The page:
The short answer to this question is: It depends on where they are in their data quality journey prior to the start of the AI project.

One of the first realities that every leader faces when embarking on an AI initiative is data quality. They realize that their data is not as “clean” as they would have hoped. Despite the business systems having certain controls and guidelines to prevent missed data fields or incorrect data formats, they still find so many inconsistencies that prevent the algorithms from yielding meaningful and accurate results. AI project managers learn quickly that an inconsistent data set is just as harmful as missing data.

From data accuracy, consistency, completeness, timeliness, and relevance, each aspect of data quality reveals that significant work is needed to address these aspects before the AI programs can launch successfully.

One company recognized early in the initiative that it faced data timeliness issues. The company learned that data freshness impacted meaningful algorithm outcomes.

In another case, data consistency was the issue, and if the data sets were not corrected, then the algorithm results were skewed in the wrong direction or yielded incorrect insights.

Another case required three years of incorrect historical data review and clean-up before the algorithm patterns and correlations could be trusted.

Exploring the root causes of their data challenges, they went back to the principle concepts based on established data quality standards: “Garbage in” data means “garbage out.”

  • Over time, the data quality standards had not evolved, and some key elements to support strong governance were not in place.
  • Decisions to introduce data quality tools were deferred due to cost-cutting pressures.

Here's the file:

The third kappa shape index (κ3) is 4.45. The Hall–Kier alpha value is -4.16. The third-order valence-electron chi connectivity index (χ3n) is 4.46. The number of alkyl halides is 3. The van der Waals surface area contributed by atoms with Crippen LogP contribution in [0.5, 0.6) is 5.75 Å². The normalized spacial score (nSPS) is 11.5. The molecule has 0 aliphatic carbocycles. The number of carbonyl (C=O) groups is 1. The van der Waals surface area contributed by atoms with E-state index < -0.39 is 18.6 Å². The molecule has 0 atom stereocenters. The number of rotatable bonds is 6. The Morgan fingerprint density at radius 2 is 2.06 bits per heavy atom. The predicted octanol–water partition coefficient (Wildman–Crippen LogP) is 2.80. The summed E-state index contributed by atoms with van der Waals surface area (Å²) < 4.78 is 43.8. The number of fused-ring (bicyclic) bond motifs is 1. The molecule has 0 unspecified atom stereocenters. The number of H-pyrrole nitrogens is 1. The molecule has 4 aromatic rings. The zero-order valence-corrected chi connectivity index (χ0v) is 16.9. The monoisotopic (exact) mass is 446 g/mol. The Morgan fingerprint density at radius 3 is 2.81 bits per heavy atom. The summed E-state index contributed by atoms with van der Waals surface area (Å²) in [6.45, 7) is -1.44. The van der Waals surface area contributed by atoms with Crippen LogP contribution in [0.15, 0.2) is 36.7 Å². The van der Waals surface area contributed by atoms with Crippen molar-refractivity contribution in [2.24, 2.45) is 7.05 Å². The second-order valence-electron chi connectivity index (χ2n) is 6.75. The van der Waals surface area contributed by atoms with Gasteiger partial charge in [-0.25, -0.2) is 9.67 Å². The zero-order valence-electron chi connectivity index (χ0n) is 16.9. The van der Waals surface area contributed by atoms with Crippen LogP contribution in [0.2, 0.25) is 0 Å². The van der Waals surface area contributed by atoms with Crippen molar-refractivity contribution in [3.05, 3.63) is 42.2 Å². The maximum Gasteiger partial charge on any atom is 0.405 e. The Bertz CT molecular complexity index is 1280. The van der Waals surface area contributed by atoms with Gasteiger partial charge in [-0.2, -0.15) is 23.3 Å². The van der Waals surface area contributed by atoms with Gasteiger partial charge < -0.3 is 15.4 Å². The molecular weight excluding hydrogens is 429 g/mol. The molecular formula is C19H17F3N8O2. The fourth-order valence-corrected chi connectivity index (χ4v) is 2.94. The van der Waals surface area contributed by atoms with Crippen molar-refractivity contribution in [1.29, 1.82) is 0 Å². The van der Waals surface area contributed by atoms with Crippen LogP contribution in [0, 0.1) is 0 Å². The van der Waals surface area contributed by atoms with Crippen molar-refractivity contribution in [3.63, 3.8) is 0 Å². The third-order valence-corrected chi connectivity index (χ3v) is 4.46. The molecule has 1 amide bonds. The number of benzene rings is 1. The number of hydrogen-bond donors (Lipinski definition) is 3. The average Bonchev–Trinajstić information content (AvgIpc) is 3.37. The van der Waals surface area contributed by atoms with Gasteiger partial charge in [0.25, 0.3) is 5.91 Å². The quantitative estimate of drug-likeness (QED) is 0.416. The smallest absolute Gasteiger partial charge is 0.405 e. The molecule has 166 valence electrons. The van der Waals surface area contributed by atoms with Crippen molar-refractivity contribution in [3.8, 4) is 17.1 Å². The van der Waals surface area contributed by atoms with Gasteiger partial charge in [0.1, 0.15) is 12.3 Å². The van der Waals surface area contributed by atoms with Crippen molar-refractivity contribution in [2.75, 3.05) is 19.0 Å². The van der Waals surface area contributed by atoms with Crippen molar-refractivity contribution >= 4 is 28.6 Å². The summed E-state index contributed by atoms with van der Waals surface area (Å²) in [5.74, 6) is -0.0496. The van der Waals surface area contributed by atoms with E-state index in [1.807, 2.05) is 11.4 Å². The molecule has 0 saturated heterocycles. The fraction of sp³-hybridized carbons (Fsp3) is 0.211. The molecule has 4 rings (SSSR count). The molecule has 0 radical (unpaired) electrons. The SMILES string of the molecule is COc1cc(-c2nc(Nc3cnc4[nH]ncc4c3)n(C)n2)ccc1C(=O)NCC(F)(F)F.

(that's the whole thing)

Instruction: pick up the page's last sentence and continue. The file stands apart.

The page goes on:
• There were no data quality teams in place to measure and monitor data quality and data-related business processes.
  • There was no plan to educate the user community on why data quality mattered.

It wasn’t just one thing; it was many things that led to their data quality situation.

With this new awareness and enlightenment, driven by the desire to take advantage of business AI capabilities, there was a renewed focus on getting data quality initiatives back on track.

Many of our business and IT leaders have found new support and allies to drive investments in data quality efforts. The energy and excitement about the promise of AI to increase productivity and drive efficiency has elevated the interest in addressing the root causes impacting data quality. Leaders are now gaining the resources to put rigorous and structured data governance frameworks and tools in place to help drive sustainable change.

As you consider your journey and strategy to take advantage of AI use cases for your business, remember to take a step back and evaluate your data plan. Think about it by going back to the basics and considering your governance model, your team, your continuous education efforts, and your key performance metrics. How are you doing? Is your team ready? And even more importantly, Is your data ready?

Kimberley Reid is VP of Digital Enterprise, SAP Solutions for Hitachi Vantara. She continues her people focused commentaries for ASUG Executive Exchange. Reid draws on everyday technology, project, people, and leadership experiences of her career. She plans a forthcoming book based on these experiences and reflections.

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